I've written and rewritten this piece several times now - hence the delay in posting anything for a few days, for which I apologise.

I've rewritten it so much because it's hard to comment on the violent death of a 15 year old with anything other than tired platitudes. It's particularly difficult to do so when that person died not five minutes walk away from where you live. It's even harder still when you are certain that his death won't be the last of its kind in the area.

I am, of course, referring to the shootings on Howard Road last Monday - shootings which seem to have involved one group of local teenage boys trying to kill another group of local boys - and in one case, succeeding.

There's one school of thought which argues that, in cases like these, politicians shouldn't say anything at all. I can understand that - after all, so many political proclamations are nothing but thinly veiled pleas for electoral support...insincere and counterproductive pledges to 'get tough', or equally vague references to 'Broken Britain'. Despite this, I think that it is a duty for politicians to try to understand situations like this...because they are, without a doubt, political.

Yes, there will always be murders, and yes - young boys will always act out their aggression in some form or another - but the form which that aggression is taking in our communities today is a result of the society we live in...the society that has been fashioned for us.

In some previous posts, I've talked about the impact that inequality has in the UK, and pointed to the shocking rates of poverty in Hackney. In the hope that a picture is worth a thousand words, perhaps this map of deprivation and gang activity in London (thank you to The Communard for pointing me to this) might make my point on this topic, too.

These young people, these children (because that is, usually, what they are), are not inherently evil. They are not born sociopaths. They are reacting to a society which tells them that they are worth nothing, which fails to support their development and growth, which destroys their communities and tramples on their dreams - and they are reacting by forming for themselves the only communities which they know - communities of violence, of tightly knit bonds between peers for whom status competition is everything, because they know nothing else will get them anywhere.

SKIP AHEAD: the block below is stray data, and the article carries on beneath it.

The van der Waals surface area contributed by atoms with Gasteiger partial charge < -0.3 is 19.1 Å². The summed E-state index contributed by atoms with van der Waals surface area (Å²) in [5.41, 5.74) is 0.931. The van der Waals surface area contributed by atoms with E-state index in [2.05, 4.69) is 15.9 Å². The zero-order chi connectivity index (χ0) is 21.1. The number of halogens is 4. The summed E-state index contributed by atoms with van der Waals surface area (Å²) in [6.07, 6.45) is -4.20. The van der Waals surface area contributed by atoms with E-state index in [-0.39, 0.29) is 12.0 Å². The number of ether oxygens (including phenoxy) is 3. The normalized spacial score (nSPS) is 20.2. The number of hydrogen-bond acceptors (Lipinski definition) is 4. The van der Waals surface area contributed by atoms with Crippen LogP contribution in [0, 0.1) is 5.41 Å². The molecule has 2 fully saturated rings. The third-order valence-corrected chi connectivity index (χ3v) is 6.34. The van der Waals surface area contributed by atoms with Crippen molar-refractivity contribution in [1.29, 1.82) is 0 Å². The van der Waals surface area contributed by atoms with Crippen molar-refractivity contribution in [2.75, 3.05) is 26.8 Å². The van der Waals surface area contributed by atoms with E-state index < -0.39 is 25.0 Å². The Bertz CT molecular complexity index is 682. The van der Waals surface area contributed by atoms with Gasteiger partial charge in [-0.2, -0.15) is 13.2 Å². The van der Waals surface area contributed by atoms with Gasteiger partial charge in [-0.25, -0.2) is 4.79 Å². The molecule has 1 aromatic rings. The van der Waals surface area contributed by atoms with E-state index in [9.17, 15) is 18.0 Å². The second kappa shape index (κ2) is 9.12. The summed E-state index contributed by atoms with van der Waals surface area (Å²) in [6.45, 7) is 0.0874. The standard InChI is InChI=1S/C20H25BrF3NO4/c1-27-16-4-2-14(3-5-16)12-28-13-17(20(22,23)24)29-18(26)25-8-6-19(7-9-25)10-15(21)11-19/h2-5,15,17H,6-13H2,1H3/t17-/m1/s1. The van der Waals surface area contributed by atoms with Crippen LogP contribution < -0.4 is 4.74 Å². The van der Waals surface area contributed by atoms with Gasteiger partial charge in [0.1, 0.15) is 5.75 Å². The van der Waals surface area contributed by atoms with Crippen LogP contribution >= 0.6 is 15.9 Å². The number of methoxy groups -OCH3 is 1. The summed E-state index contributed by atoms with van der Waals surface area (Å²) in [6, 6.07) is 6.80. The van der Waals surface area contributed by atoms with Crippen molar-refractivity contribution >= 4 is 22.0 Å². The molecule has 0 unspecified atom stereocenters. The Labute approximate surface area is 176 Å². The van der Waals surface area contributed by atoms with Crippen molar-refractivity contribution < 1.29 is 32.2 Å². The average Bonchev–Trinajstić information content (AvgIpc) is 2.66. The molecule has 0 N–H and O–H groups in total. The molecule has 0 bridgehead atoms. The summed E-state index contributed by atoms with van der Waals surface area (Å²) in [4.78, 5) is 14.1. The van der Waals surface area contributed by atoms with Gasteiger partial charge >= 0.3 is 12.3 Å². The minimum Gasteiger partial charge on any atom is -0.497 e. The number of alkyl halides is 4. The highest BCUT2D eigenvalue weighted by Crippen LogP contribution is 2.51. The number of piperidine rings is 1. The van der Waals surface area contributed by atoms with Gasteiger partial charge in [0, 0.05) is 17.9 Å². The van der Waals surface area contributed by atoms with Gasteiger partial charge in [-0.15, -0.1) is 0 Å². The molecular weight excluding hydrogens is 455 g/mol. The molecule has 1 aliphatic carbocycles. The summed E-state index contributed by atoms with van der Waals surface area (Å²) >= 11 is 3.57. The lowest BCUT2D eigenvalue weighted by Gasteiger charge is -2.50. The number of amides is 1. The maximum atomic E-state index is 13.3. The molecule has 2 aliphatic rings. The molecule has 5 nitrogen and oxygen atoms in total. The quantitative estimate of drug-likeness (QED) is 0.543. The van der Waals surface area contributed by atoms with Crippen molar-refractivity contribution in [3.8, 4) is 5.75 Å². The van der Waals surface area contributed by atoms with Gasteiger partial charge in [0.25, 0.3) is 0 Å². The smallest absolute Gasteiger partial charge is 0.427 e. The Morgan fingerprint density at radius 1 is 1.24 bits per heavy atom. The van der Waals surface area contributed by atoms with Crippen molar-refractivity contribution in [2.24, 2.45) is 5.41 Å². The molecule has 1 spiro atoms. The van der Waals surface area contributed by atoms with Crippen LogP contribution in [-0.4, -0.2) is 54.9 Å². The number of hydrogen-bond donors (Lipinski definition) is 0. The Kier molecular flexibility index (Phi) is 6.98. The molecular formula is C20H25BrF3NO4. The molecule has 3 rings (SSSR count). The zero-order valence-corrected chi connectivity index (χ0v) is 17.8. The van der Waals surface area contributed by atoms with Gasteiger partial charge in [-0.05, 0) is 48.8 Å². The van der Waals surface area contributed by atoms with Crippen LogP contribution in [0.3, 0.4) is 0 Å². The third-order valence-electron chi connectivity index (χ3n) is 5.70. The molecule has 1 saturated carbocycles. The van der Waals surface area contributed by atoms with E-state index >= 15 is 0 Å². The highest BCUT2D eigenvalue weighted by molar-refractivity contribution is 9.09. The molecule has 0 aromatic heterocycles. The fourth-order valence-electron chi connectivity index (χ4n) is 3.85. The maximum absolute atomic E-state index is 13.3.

No politician can give an easy answer on the topic of gangs, violent crime and youth disaffection. There are no easy answers, and indeed politicians can only do a limited amount. This is a political problem, not just an electoral one, and it involves the whole 'polis'. It will only really be solved in the way that inequality will really be solved - by ordinary people organising in their own communities, from the grassroots up, and by society as a whole providing a future for these young men that is worth living.

I'm going to try to support initiatives that recreate solidarity, cohesion and power in our communities - but support is all I can do. It's up to all of us to do this - and if we wait for MPs, or the Council to wave a magic wand, we're going to be waiting a long time. Lets take this Howard Road wake-up call, and resolve, today, to start modelling in our own lives and neighbourhoods the way things could be...the way they should be. And at the same time, lets keep fighting for an end to the economic system that is keeping so many people of all ages in the kind of despair that breeds this violence.